AFC Enterprises Inc. has changed its name and stock ticker to reflect the fact that it’s the parent of Popeyes Louisiana Kitchen.

The Atlanta-based company’s name is now Popeyes Louisiana Kitchen Inc. Its stock symbol is now PLKI, replacing its previous ticker, AFCE, on the NASDAQ exchange, effective today.

Cheryl Bachelder, the company’s chief executive officer, rang the starting bell at the NASDAQ exchange this morning to celebrate the change.

“The Popeyes Louisiana Kitchen name has been used in our restaurants since 2008. This name is among the most visible expressions of our Louisiana heritage and differentiates Popeyes in the marketplace,” Bachelder said in a release. “With this name change, we continue to leverage our brand identity and the strategy that has driven our industry-leading results.”

AFC, which stands for “America’s Favorite Chicken,” has been the name of Popeyes’ parent company since the mid-1990s, when it was the holding company of multiple brands. In 2004 it decided to concentrate on Popeyes Chicken and Biscuits, and changed that chain’s name to Popeyes Louisiana Kitchen in 2008.

Bachelder said AFC’s name change comes at a time when the company is “right at the cusp of being $1 billion in enterprise value.” She noted, “That puts us in a bigger league for investment and for brand recognition. We wanted to make it easy for people to join us in the growth journey we’re on, find our stock, participate, share in the good upside that we believe we still have.”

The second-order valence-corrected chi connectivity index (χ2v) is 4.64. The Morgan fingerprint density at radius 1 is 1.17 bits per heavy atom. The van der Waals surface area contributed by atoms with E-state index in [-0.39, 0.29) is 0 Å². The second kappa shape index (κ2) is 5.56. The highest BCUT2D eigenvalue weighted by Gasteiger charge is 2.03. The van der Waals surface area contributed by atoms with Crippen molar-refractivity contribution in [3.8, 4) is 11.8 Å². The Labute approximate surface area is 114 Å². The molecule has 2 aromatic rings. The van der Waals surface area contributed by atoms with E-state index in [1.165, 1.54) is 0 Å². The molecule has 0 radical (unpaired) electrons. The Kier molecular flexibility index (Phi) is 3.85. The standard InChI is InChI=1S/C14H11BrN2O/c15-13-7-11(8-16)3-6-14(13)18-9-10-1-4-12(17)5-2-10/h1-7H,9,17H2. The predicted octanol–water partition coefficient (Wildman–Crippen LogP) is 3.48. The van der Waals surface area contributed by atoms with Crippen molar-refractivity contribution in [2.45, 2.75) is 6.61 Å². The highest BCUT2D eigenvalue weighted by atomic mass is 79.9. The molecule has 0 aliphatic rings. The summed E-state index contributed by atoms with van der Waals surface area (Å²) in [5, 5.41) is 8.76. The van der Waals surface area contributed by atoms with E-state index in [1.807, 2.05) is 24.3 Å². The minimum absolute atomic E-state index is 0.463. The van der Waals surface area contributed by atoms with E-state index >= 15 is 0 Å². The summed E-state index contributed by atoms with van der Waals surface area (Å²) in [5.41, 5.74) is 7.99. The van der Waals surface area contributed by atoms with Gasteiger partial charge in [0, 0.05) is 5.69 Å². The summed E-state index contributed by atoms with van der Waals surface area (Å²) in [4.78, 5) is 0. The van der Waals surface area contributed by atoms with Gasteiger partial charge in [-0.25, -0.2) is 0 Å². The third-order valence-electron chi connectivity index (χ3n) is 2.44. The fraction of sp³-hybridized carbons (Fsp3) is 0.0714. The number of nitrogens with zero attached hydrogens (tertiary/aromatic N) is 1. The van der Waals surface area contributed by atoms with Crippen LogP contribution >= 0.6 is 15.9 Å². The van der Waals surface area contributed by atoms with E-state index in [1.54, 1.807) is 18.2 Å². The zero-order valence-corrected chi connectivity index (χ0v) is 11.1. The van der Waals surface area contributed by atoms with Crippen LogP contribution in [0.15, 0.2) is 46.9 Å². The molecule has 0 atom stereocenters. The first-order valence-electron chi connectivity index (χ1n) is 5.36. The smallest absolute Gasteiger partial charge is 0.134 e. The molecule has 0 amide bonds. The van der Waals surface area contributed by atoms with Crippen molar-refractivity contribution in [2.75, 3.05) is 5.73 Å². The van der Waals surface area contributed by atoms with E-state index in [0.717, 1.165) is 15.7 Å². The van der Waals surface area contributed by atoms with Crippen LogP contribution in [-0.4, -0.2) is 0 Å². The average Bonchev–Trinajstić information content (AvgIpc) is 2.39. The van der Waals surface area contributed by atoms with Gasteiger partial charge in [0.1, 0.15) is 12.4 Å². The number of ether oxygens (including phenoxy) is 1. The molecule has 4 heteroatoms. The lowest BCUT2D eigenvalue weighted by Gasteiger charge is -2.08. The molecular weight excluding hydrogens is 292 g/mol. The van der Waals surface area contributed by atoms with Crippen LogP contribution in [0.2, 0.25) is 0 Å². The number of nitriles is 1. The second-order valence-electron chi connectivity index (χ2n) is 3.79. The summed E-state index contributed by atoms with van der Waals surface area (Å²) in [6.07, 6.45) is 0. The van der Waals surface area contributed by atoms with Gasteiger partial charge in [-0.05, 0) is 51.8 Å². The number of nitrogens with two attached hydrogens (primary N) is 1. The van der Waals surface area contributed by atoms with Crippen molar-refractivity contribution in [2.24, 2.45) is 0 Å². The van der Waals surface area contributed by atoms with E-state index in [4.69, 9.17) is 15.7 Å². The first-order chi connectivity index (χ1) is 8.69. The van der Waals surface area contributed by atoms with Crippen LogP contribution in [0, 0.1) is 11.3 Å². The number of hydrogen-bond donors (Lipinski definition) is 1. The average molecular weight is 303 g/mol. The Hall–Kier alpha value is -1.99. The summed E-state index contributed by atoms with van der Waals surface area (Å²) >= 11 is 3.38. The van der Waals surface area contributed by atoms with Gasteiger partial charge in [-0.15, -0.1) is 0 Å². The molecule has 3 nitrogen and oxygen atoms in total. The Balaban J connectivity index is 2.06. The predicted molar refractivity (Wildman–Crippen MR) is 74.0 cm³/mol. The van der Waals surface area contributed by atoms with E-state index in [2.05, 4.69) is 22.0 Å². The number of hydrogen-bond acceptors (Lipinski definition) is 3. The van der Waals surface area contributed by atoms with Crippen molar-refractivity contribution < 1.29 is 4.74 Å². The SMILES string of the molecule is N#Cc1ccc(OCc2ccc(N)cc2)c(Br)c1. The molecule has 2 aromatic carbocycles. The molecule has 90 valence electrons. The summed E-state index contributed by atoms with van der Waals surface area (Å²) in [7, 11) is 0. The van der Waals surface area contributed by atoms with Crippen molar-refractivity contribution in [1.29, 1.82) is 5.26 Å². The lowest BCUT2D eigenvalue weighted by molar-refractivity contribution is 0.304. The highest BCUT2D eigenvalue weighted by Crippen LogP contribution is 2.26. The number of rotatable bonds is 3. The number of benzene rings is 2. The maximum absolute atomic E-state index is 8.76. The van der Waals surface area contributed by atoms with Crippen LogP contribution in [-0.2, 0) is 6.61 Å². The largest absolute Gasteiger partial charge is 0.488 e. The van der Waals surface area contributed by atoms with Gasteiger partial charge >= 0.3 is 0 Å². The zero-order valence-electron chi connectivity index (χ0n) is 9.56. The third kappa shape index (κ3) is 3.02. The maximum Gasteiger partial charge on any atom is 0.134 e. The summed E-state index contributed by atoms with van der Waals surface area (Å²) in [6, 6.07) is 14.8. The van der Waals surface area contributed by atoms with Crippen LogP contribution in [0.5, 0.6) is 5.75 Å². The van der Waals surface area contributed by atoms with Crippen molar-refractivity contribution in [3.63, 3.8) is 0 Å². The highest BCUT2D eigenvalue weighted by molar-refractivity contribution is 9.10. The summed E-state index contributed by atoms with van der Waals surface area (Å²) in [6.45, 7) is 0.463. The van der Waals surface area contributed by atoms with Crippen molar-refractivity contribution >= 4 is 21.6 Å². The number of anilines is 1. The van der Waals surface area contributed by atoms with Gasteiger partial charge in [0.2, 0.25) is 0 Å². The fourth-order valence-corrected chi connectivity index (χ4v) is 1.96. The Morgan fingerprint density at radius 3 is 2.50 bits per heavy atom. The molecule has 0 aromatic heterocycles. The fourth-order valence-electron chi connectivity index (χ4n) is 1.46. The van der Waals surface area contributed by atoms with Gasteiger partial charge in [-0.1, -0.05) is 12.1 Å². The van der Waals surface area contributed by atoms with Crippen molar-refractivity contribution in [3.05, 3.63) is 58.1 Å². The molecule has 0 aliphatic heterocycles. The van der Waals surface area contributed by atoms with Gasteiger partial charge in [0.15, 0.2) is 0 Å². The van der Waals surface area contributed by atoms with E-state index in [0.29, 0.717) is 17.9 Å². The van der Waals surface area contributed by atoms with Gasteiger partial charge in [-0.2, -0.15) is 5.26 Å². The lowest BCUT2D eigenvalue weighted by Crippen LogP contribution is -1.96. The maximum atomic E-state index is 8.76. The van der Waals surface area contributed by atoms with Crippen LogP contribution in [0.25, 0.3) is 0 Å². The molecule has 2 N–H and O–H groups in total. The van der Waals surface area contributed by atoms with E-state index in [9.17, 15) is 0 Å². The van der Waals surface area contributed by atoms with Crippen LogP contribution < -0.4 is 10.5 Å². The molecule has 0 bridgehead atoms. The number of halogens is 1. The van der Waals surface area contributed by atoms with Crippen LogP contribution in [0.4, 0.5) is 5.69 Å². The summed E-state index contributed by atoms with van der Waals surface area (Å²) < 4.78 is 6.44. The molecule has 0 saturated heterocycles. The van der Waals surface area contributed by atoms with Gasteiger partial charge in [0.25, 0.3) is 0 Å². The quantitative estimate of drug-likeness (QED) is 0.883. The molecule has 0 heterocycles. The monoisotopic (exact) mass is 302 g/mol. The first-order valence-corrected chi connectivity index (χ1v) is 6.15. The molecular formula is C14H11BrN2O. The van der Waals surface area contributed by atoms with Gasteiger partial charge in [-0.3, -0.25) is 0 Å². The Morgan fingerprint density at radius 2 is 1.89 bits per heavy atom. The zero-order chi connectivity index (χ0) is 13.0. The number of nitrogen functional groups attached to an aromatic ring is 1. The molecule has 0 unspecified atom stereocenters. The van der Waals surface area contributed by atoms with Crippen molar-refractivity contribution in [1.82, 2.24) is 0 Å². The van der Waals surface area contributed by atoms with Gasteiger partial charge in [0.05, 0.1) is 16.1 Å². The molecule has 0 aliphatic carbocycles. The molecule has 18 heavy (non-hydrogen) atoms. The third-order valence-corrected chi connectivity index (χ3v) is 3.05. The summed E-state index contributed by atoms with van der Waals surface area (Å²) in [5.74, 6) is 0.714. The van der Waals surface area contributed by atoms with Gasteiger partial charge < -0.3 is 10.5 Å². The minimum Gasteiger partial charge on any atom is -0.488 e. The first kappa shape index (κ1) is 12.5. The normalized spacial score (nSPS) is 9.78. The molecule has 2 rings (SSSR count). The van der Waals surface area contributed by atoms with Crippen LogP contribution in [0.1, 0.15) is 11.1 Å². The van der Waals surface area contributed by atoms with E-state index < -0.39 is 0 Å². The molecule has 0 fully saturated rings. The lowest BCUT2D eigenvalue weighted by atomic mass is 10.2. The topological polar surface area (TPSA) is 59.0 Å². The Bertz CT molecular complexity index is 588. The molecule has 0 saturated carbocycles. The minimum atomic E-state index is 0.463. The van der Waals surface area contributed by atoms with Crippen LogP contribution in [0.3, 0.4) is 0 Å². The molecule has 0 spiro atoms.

For its most recent quarter, ended Dec. 29, Popeyes reported global same-store sales growth of 0.8 percent and a same-store sales increase of 3.7 percent for the fiscal year.

The company opened 194 new locations during the year — more than in any single year in the past 15 years. Popeyes closed 68 units during the year for a net growth of 126 restaurants.

Bachelder said she believes the chain still has the opportunity to more than double its size in the United States and also grow internationally. “Very few U.S. chains have that kind of runway still in front of them, so I think to get the name right today sets us up well in the future.”

She said there were “very few” markets in the U.S. that didn’t have room for more Popeyes, noting that they were currently building restaurants in Charlotte, N.C.; Indianapolis; Salt Lake City; and Los Angeles and were also scouting locations in the Boston Metropolitan area. “Last year, we built out Minneapolis from 1 to 14 restaurants,” she added. “Internationally, I just came back from Lima, Peru, where we’ve opened 12 [units]. … They’re lined up in the streets there to taste our chicken.”

In 2014, the company plans to continue with their remodeling with updated signage and the addition of televisions to make the restaurants “a more comfortable environment for you to enjoy your food,” according to Bachelder, who noted that customers who eat in the restaurants “tend to go back for more,” thus boosting average checks.

About 60 percent of the system is now remodeled, and the company plans to bring that to 80 percent by the end of 2014. “It usually takes five to seven years [for a quick service chain] to remodel. We’re doing it in three,” Bachelder said, noting that speed was possible because the cost of remodeling was relatively low at around $120,000 per unit and because business is good.

“Sales are up and profits are good, and so most of our franchisees have remodeled out of cash and feel very good about the future of the brand,” she said. “We had a slogan that said: ‘Sales first, signs second,’ and we honored that for our owners, so they were in a healthy business position at the time of the remodel.”

Popeyes operates and franchises 2,225 quick-service restaurants in the United States, three territories and 28 countries.

Update: Jan. 21, 2014  This story has been updated to include additional comments and information from an interview with CEO Cheryl Bachelder.

Contact Bret Thorn: bret.thorn@penton.com.
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